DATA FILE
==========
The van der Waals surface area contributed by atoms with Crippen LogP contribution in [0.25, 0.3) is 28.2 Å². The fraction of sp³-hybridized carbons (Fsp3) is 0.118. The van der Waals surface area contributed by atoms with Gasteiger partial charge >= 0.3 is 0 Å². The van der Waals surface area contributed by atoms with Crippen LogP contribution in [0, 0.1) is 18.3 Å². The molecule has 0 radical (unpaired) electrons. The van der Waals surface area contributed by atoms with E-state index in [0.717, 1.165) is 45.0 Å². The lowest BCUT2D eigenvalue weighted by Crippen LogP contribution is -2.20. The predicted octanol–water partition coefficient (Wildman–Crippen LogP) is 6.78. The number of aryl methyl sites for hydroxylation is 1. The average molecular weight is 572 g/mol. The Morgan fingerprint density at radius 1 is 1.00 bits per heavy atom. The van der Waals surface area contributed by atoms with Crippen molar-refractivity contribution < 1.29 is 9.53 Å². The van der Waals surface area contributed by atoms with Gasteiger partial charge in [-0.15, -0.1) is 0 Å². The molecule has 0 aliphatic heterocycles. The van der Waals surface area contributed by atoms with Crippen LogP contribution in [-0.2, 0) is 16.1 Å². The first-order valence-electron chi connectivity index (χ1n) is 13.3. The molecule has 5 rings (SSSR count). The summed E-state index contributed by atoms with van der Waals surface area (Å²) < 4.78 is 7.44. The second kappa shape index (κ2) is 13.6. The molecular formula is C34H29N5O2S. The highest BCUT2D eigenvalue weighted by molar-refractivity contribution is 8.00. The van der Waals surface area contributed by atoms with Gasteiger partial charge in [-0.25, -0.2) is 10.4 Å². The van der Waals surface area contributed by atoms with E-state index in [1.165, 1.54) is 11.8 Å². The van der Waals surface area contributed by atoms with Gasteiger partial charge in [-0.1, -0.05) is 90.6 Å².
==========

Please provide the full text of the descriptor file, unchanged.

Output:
The van der Waals surface area contributed by atoms with Crippen LogP contribution in [0.25, 0.3) is 28.2 Å². The fraction of sp³-hybridized carbons (Fsp3) is 0.118. The van der Waals surface area contributed by atoms with Gasteiger partial charge >= 0.3 is 0 Å². The van der Waals surface area contributed by atoms with Crippen LogP contribution in [0, 0.1) is 18.3 Å². The molecule has 0 radical (unpaired) electrons. The van der Waals surface area contributed by atoms with E-state index in [0.717, 1.165) is 45.0 Å². The lowest BCUT2D eigenvalue weighted by Crippen LogP contribution is -2.20. The predicted octanol–water partition coefficient (Wildman–Crippen LogP) is 6.78. The number of aryl methyl sites for hydroxylation is 1. The average molecular weight is 572 g/mol. The Morgan fingerprint density at radius 1 is 1.00 bits per heavy atom. The van der Waals surface area contributed by atoms with Crippen molar-refractivity contribution < 1.29 is 9.53 Å². The van der Waals surface area contributed by atoms with Gasteiger partial charge in [-0.15, -0.1) is 0 Å². The molecule has 0 aliphatic heterocycles. The van der Waals surface area contributed by atoms with Crippen LogP contribution in [-0.2, 0) is 16.1 Å². The first-order valence-electron chi connectivity index (χ1n) is 13.3. The molecule has 5 rings (SSSR count). The summed E-state index contributed by atoms with van der Waals surface area (Å²) < 4.78 is 7.44. The second kappa shape index (κ2) is 13.6. The molecular formula is C34H29N5O2S. The highest BCUT2D eigenvalue weighted by molar-refractivity contribution is 8.00. The van der Waals surface area contributed by atoms with Gasteiger partial charge in [-0.25, -0.2) is 10.4 Å². The van der Waals surface area contributed by atoms with E-state index in [1.165, 1.54) is 11.8 Å². The van der Waals surface area contributed by atoms with Gasteiger partial charge in [-0.1, -0.05) is 90.6 Å².